OMAHA, Neb. -- While there is a hint of familiarity for a Virginia club that returns to Omaha as 2014 national runner-up, the 2015 Cavs did not exactly follow a path similar to their predecessors.
But now, Virginia -- having played more games at TD Ameritrade Ballpark -- sits in the driver’s seat in its opening round tilt with Arkansas.
|VIRGINIA (39-22) vs. ARKANSAS (40-23)|
The weekend forecast in Omaha calls for rain and thunderstorms that could very well dampen this increased home run trend, especially in a not-so-power-friendly TDABP.
Arkansas has a formidable lineup with eight of nine starters hitting above .280, including the CWS batting leader Andrew Benintendi (.380). Benintendi’s 19 home runs this season also shares the NCAA lead with Miami (Fla.)’s David Thompson.
But in a weekend series in Omaha, where there were only three home runs hit in the 16 games of the 2014 CWS, big offense may once again succumb to shut down pitching.
Both Virginia’s lineup and rotation were hit by the club’s injury plagued season. But while some important bats (Joe McCarthy, Robbie Coman) have returned to the lineup from an injury, Virginia is still forced to limit Nathan Kirby to a bullpen role in the CWS.
Kirby, a left-hander with 75 strikeouts in 59.1 innings pitched this season, threw 40 pitches in a simulated game in Charlottesville, Virginia on Monday and is expected to be available in Omaha.
Connor Jones has been able to step in and be a stable front-end starter for Virginia, posting a .296 ERA with 105 strikeouts in 103.1 innings pitched this season.
Jones will be forced to navigate around the sleeping giants in the heart of the Arkansas lineup, Benintendi and Tyler Spoon, but also be weary of an aggressive Dave van Horn, a fan of the hit and run with this season’s team because of a lineup full of tough outs.
The player with the worst -- if you could even call it that -- batting average in the Miami starting lineup is Ricky Eusebio. Eusebio is hitting .297, a solid average for a leadoff hitter on any team in the country. The Canes' entire roster has just five players hitting below .300.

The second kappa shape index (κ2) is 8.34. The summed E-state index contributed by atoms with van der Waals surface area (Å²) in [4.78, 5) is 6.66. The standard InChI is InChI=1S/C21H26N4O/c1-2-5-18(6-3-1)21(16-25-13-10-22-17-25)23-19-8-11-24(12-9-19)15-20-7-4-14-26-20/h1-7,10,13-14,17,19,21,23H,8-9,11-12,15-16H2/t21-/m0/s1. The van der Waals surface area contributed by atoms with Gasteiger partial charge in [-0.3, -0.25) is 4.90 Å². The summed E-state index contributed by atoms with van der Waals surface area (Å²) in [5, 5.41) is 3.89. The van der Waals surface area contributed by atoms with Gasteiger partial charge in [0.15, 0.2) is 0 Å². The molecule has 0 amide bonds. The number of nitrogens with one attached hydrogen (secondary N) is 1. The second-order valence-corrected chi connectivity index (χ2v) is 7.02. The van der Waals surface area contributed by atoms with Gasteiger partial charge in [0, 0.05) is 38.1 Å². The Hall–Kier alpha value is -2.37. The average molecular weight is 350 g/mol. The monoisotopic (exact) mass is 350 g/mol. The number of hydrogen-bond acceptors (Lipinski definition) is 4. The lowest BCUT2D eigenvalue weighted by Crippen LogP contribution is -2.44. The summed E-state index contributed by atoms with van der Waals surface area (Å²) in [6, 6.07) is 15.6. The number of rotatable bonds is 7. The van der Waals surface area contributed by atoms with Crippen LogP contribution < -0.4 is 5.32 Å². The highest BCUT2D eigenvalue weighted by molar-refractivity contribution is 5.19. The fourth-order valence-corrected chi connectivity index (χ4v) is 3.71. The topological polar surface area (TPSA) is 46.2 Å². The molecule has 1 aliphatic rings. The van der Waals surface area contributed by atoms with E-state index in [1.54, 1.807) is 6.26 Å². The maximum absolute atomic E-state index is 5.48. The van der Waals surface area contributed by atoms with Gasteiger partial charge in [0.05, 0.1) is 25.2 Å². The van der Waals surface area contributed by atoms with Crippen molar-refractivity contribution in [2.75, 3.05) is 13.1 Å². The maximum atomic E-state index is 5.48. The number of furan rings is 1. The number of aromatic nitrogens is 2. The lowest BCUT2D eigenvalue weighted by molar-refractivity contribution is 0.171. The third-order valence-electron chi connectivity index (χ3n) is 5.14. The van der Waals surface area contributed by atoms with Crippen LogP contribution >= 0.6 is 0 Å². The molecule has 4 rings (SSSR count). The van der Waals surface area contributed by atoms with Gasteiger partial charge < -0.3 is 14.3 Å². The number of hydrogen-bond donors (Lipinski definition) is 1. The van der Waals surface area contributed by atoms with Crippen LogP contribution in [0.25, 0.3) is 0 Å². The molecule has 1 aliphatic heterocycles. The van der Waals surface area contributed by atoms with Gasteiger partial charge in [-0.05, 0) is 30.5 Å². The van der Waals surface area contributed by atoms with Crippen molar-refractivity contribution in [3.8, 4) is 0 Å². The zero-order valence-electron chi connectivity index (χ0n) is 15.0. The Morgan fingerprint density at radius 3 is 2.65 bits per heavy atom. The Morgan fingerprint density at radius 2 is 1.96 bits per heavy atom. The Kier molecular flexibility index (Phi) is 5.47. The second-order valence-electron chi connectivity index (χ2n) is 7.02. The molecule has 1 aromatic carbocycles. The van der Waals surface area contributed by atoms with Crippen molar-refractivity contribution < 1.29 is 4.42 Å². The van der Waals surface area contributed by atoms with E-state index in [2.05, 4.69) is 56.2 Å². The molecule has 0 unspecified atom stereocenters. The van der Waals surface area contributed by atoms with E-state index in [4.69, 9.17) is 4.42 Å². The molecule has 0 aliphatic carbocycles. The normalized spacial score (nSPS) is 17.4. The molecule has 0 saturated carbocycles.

|MIAMI (49-15) vs. FLORIDA (49-16)|
Miami had the best contact bat in the ACC this season in George Iskenderian (.367 BA) as well as one of the best power bats in the country (David) Thompson whose 87 RBI lead the NCAA and 19 home runs give him a share of the lead with Benintendi.
Iskenderian also leads the Canes in steals with 23. The Miami lineup has four legitimate base stealers with Iskenderian, Eusebio, Carl Chester and Jacob Heyward, who stands a perfect 13-13 on stolen base attempts this season.
This can present a problem to Florida with J.J. Schwarz behind the dish for the Gators. Schwarz has thrown out only four of 19 would-be base stealers and all CWS teams will likely be aggressive on the base paths in Omaha, given the over-arching theme of an expected dip in power numbers.
Although Schwarz is far from being a liability at catcher, he presents the most dangerous bat in the Florida lineup. Schwarz’ four home runs in the regional and Super Regional bring him to within one of Thompson and Benintendi’s NCAA-leading 19.
The Gators -- whose postseason schedule has consisted of five games against four different schools from the state of Florida -- are also one of the most polished defensive teams in the NCAA.
Shortstop Richie Martin’s eight errors are the most on the team but only enough to bring Martin’s fielding percentage to a .974. Third baseman Josh Tobias has just one error in 131 chances, good enough for a .992 fielding percentage. At the plate, Tobias leads the Gators with a .373 batting average.
On the mound for Miami, should be Suarez, a ground-ball pitcher who isn’t exactly an innings eater but does pick up a good amount of strikeouts.
Florida will likely throw Logan Shore, a sophomore with the ability to go deep into games. Shore has only surrendered five home runs in 101 innings pitched this season.